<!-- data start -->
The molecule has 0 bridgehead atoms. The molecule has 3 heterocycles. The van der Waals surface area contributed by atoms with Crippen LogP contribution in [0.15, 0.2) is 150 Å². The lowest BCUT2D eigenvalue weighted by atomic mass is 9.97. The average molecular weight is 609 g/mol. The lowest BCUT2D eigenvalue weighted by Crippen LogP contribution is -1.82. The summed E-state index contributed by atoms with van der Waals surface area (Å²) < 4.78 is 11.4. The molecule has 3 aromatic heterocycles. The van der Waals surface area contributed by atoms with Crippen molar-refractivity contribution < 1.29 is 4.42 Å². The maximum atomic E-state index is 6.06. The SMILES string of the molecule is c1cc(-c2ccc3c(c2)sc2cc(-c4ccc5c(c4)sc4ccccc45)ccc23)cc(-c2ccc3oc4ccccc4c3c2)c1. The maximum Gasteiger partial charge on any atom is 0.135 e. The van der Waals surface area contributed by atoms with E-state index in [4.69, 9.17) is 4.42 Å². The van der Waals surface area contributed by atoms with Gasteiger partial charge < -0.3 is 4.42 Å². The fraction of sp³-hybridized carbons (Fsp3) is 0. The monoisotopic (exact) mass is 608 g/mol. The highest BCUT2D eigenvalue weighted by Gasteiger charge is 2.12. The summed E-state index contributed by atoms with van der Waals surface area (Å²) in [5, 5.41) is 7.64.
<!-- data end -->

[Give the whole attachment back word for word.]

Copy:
The molecule has 0 bridgehead atoms. The molecule has 3 heterocycles. The van der Waals surface area contributed by atoms with Crippen LogP contribution in [0.15, 0.2) is 150 Å². The lowest BCUT2D eigenvalue weighted by atomic mass is 9.97. The average molecular weight is 609 g/mol. The lowest BCUT2D eigenvalue weighted by Crippen LogP contribution is -1.82. The summed E-state index contributed by atoms with van der Waals surface area (Å²) < 4.78 is 11.4. The molecule has 3 aromatic heterocycles. The van der Waals surface area contributed by atoms with Crippen molar-refractivity contribution < 1.29 is 4.42 Å². The maximum atomic E-state index is 6.06. The SMILES string of the molecule is c1cc(-c2ccc3c(c2)sc2cc(-c4ccc5c(c4)sc4ccccc45)ccc23)cc(-c2ccc3oc4ccccc4c3c2)c1. The maximum Gasteiger partial charge on any atom is 0.135 e. The van der Waals surface area contributed by atoms with E-state index in [4.69, 9.17) is 4.42 Å². The van der Waals surface area contributed by atoms with Gasteiger partial charge < -0.3 is 4.42 Å². The fraction of sp³-hybridized carbons (Fsp3) is 0. The monoisotopic (exact) mass is 608 g/mol. The highest BCUT2D eigenvalue weighted by Gasteiger charge is 2.12. The summed E-state index contributed by atoms with van der Waals surface area (Å²) in [5, 5.41) is 7.64.